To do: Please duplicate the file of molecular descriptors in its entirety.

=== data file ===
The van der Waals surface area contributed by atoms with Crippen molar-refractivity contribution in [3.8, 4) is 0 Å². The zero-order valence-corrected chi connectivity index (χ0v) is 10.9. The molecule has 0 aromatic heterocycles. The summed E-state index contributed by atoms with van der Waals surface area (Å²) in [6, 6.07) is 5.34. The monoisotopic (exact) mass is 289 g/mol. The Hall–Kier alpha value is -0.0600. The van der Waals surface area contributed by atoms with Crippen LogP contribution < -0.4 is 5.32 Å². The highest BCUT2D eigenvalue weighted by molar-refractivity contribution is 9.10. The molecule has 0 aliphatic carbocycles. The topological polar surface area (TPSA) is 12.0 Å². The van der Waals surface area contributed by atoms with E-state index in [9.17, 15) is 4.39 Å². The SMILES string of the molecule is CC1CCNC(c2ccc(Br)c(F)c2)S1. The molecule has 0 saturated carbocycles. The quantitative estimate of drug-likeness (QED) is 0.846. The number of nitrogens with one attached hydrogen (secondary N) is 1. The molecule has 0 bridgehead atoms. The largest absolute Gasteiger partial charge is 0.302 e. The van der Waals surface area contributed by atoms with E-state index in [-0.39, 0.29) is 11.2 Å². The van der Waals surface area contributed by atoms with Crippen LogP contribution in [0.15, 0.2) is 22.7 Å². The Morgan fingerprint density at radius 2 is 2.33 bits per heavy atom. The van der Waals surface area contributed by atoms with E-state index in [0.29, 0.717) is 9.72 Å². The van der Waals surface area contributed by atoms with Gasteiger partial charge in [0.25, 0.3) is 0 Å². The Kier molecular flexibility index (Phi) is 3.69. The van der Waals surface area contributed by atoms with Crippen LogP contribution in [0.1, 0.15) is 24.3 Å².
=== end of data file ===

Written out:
The van der Waals surface area contributed by atoms with Crippen molar-refractivity contribution in [3.8, 4) is 0 Å². The zero-order valence-corrected chi connectivity index (χ0v) is 10.9. The molecule has 0 aromatic heterocycles. The summed E-state index contributed by atoms with van der Waals surface area (Å²) in [6, 6.07) is 5.34. The monoisotopic (exact) mass is 289 g/mol. The Hall–Kier alpha value is -0.0600. The van der Waals surface area contributed by atoms with Crippen LogP contribution < -0.4 is 5.32 Å². The highest BCUT2D eigenvalue weighted by molar-refractivity contribution is 9.10. The molecule has 0 aliphatic carbocycles. The topological polar surface area (TPSA) is 12.0 Å². The van der Waals surface area contributed by atoms with E-state index in [9.17, 15) is 4.39 Å². The SMILES string of the molecule is CC1CCNC(c2ccc(Br)c(F)c2)S1. The molecule has 0 saturated carbocycles. The quantitative estimate of drug-likeness (QED) is 0.846. The number of nitrogens with one attached hydrogen (secondary N) is 1. The molecule has 0 bridgehead atoms. The largest absolute Gasteiger partial charge is 0.302 e. The van der Waals surface area contributed by atoms with E-state index in [-0.39, 0.29) is 11.2 Å². The van der Waals surface area contributed by atoms with Crippen LogP contribution in [0.15, 0.2) is 22.7 Å². The Morgan fingerprint density at radius 2 is 2.33 bits per heavy atom. The van der Waals surface area contributed by atoms with E-state index in [0.29, 0.717) is 9.72 Å². The van der Waals surface area contributed by atoms with Gasteiger partial charge in [0.25, 0.3) is 0 Å². The Kier molecular flexibility index (Phi) is 3.69. The van der Waals surface area contributed by atoms with Crippen LogP contribution in [0.1, 0.15) is 24.3 Å².